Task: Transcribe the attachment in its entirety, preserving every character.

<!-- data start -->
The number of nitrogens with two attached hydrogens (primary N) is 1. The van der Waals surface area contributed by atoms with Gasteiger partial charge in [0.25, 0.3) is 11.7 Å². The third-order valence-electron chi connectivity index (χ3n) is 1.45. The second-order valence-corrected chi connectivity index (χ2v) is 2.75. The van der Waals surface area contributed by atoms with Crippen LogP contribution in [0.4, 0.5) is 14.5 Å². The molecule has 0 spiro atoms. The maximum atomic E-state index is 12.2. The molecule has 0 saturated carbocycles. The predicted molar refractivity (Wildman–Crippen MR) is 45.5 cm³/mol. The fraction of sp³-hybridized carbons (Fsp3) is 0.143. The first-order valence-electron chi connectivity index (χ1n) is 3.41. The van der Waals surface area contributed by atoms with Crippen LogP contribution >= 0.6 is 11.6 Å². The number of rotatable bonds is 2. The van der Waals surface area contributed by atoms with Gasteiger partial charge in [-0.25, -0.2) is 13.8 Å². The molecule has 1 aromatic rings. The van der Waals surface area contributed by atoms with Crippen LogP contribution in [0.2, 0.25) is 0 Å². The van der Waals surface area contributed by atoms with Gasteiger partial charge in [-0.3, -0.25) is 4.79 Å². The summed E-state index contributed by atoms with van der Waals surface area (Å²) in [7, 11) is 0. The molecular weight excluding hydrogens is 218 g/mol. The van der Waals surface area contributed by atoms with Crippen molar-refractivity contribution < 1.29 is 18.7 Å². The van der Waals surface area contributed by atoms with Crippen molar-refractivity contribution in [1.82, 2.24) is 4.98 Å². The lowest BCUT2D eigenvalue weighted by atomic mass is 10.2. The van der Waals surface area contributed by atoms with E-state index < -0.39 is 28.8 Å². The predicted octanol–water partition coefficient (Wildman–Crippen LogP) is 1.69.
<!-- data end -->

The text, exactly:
The number of nitrogens with two attached hydrogens (primary N) is 1. The van der Waals surface area contributed by atoms with Gasteiger partial charge in [0.25, 0.3) is 11.7 Å². The third-order valence-electron chi connectivity index (χ3n) is 1.45. The second-order valence-corrected chi connectivity index (χ2v) is 2.75. The van der Waals surface area contributed by atoms with Crippen LogP contribution in [0.4, 0.5) is 14.5 Å². The molecule has 0 spiro atoms. The maximum atomic E-state index is 12.2. The molecule has 0 saturated carbocycles. The predicted molar refractivity (Wildman–Crippen MR) is 45.5 cm³/mol. The fraction of sp³-hybridized carbons (Fsp3) is 0.143. The first-order valence-electron chi connectivity index (χ1n) is 3.41. The van der Waals surface area contributed by atoms with Crippen LogP contribution >= 0.6 is 11.6 Å². The number of rotatable bonds is 2. The van der Waals surface area contributed by atoms with Gasteiger partial charge in [-0.25, -0.2) is 13.8 Å². The molecule has 1 aromatic rings. The van der Waals surface area contributed by atoms with Crippen LogP contribution in [0.2, 0.25) is 0 Å². The van der Waals surface area contributed by atoms with Gasteiger partial charge in [-0.3, -0.25) is 4.79 Å². The summed E-state index contributed by atoms with van der Waals surface area (Å²) in [7, 11) is 0. The molecular weight excluding hydrogens is 218 g/mol. The van der Waals surface area contributed by atoms with Crippen molar-refractivity contribution < 1.29 is 18.7 Å². The van der Waals surface area contributed by atoms with Crippen molar-refractivity contribution in [1.82, 2.24) is 4.98 Å². The lowest BCUT2D eigenvalue weighted by atomic mass is 10.2. The van der Waals surface area contributed by atoms with E-state index < -0.39 is 28.8 Å². The predicted octanol–water partition coefficient (Wildman–Crippen LogP) is 1.69.